In all of American history, only one woman has been awarded the Medal of Honor — and Congress tried to take it back.
Her name was Mary Edwards Walker, and she was a doctor at a time when female physicians were rare. She graduated from the Syracuse Medical College, and at the outbreak of the Civil War traveled to Washington with the intention of joining the Army as a medical officer. When she was rejected, she volunteered as a surgeon and served in that capacity for various units through the war years, continually agitating for a commission.
Walker was captured by the Confederate Army in April 1864 and held for a few months at Castle Thunder prison near Richmond, Va. Finally, that October, she was given a commission as acting assistant surgeon, the first female physician in the U.S. Army.
President Andrew Johnson signed a bill awarding Walker the Medal of Honor in 1865, because she "has devoted herself with much patriotic zeal to the sick and wounded soldiers, both in the field and hospitals, to the detriment of her own health, and has also endured hardships as a prisoner of war."
She continued to practice medicine after the war, and took up the cause of women's rights with a passion. Walker had long preferred to wear men's clothing, and was even arrested several times for "masquerading" as a man.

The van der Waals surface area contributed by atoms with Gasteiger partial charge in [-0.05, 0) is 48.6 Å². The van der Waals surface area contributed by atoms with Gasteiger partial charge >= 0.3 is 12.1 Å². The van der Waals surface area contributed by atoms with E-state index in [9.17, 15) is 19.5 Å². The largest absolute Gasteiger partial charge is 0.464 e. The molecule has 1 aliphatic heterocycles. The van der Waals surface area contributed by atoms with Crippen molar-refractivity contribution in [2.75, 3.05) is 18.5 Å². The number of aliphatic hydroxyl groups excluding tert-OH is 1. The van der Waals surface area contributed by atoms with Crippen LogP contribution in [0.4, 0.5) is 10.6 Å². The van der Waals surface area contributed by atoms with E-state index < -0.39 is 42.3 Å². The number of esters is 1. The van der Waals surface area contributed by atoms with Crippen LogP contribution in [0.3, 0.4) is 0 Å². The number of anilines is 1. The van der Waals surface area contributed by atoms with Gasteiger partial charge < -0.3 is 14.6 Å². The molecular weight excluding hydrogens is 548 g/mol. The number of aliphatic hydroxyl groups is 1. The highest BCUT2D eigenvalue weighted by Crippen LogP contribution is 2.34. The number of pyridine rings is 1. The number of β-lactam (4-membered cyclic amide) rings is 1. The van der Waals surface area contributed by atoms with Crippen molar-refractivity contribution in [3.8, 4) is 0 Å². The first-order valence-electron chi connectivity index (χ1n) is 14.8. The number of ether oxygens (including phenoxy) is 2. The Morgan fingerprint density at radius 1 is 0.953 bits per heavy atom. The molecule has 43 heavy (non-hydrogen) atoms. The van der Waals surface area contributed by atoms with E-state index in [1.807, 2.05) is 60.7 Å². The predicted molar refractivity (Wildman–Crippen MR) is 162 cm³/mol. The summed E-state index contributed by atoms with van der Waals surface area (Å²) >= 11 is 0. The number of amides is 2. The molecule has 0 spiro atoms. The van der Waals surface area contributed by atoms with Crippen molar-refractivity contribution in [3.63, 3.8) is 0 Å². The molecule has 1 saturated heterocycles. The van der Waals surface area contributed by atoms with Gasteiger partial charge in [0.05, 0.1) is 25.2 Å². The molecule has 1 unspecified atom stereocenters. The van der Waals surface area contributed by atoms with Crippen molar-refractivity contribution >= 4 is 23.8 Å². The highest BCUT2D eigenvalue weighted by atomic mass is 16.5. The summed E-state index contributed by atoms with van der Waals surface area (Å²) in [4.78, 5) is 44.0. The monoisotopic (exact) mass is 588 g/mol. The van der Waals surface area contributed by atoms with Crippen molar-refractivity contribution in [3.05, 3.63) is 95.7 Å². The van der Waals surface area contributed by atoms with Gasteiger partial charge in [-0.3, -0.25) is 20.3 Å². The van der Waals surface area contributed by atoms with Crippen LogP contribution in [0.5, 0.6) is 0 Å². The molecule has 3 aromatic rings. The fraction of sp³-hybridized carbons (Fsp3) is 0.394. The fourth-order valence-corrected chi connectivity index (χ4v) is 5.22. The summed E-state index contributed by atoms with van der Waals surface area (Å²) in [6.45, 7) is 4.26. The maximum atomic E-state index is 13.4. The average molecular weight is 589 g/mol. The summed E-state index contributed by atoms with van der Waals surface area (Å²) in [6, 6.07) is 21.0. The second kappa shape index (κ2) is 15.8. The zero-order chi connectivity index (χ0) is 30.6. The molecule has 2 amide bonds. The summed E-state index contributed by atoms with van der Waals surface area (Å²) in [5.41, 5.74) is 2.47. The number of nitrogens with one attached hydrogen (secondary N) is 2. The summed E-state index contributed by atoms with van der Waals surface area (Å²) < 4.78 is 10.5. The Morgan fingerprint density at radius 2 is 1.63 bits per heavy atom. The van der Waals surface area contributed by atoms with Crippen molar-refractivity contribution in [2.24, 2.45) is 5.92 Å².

In 1917, Congress changed the criteria for awarding the Medal of Honor, restricting it to those who had engaged in actual combat with an enemy. Hundreds of medals, including Walker's, were rescinded. She refused to return hers, however, and wore it proudly until her death in 1919.
Fifty-eight years later, President Jimmy Carter reinstated Walker's Medal of Honor, recognizing her "distinguished gallantry, self-sacrifice, patriotism, dedication and unflinching loyalty to her country, despite the apparent discrimination because of her sex."